Assistance for success

Students studying at Maag Library. Photo by John Cox / Jambar Contributor

By John Cox

Youngstown State University students struggling with academic and mental-health difficulties have resources on campus to utilize for relief. 

Student Counseling Services and the Resch Center for Student Success lend assistance to those struggling with these issues, with a variety of methods suited for the student as an individual. 

The Resch Center for Student Success offers many avenues for support, including one-on-one academic coaching, tutoring in over 200 courses, organized study sessions with other peers and accessibility services for those with disabilities. 

Becky Varian, director of the Academic Success Center, said the number of students utilizing the services has increased. ASC contacts were lower than usual because of the pandemic and while online tutoring is offered, she said students prefer face-to-face tutoring.

“We’re at an increase in every category at this point just because we’re more back to normal,” Varian said.

Even with this support offered, some students may refuse to take advantage of the services available.

“Some of it is pride, it’s like ‘I don’t need this.’ They don’t really understand what a coach can do,” Varian said.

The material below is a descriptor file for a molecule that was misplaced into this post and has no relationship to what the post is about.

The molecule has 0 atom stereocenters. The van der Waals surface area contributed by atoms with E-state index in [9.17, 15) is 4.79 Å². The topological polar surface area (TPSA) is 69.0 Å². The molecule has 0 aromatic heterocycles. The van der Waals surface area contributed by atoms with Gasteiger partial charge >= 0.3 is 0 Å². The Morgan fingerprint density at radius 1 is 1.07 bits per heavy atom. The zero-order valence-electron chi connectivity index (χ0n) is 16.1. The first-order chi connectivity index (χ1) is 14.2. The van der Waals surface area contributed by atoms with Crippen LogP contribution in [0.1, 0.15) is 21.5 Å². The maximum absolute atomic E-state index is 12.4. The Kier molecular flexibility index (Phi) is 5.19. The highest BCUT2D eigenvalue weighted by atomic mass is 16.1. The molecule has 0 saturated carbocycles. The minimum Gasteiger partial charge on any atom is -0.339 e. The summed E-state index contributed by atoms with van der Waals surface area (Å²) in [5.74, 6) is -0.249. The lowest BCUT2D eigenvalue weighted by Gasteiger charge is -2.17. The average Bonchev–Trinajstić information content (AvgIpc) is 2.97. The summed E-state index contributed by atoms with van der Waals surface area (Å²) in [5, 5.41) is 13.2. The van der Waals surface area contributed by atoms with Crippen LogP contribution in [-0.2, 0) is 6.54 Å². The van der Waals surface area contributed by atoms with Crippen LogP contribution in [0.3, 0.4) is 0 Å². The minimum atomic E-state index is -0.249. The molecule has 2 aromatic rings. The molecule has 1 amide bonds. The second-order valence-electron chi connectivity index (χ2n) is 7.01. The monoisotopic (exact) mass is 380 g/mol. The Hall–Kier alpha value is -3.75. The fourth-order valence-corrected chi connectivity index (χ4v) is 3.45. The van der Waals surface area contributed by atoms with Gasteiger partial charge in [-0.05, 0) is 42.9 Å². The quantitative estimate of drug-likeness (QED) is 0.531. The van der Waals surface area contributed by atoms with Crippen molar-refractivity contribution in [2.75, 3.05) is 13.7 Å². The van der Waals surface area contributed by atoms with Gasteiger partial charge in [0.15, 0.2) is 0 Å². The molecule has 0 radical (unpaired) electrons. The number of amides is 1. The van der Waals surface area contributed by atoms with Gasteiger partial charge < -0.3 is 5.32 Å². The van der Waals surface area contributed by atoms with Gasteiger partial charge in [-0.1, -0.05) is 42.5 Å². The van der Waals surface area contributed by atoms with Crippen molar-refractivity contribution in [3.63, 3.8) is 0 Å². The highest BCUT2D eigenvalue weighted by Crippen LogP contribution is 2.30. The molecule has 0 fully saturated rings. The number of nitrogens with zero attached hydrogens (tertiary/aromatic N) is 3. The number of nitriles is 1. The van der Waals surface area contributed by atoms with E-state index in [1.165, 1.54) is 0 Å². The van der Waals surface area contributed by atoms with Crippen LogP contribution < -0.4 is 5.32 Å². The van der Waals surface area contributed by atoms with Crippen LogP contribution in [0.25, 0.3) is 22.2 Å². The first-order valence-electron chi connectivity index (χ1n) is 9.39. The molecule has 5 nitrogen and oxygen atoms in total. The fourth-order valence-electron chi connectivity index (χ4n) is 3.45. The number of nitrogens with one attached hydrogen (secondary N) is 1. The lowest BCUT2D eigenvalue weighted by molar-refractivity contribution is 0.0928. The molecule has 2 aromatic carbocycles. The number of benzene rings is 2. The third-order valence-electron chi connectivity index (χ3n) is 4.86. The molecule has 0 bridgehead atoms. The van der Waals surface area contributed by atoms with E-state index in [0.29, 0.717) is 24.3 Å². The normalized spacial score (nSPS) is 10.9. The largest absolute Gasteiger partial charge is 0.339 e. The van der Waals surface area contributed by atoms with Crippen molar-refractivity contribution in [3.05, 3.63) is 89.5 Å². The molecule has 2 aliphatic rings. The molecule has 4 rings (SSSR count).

The ASC works with many departments across campus, such as Student Counseling Services, to which it refers if necessary. 

Ann Jaronski, director of Student Counseling Services, said the four biggest issues YSU students battle are different types of anxiety, depression, relationship concerns and managing stress. She said there are approaches to face these difficulties. 

“If we’re talking about dealing with external stresses: work, school [those] kinds of things would be to tackle the problem head on. I know often people want to put things off and that can exacerbate the problem,” Jaronski said. “We’re talking about making sure that people are allocating enough time to sleeping, eating, exercising, as well as studying and fun.” 

Jaronski recommended setting realistic goals and expectations for personal performance in whatever the source of stress may be, and allocating the time and resources toward said performance. She recommended asking for help early on as well, to begin addressing any issues soon after they’re observed.

These ideas and practices are not always the easiest for students to participate in, as issues can be difficult to open up to others about. Elyse Gessler, a communications professor, said she believes this obstacle is changing because of the proliferation of health information on social media. 

“A lot of our students are very interested in social media and the different types of messages that are coming out online and health communication is currently one of our biggest growing fields. Social media really has helped visibility around the conversation of mental health awareness,” Gessler said. 

Gessler said she’s not a mental health provider, but regularly encourages her students to take advantage of the resources available and find help from those who are. 

“I’m just someone who likes to bring light to the different tools and resources that we have at our disposal and I think that inherently that’s what social media does,” Gessler said. 

The Academic Success Center is open Monday through Thursday from 8 a.m. to 5 p.m. and Friday from 8 a.m. to 4 p.m. and Student Counseling Services is open Monday through Friday from 8 a.m. to 5 p.m.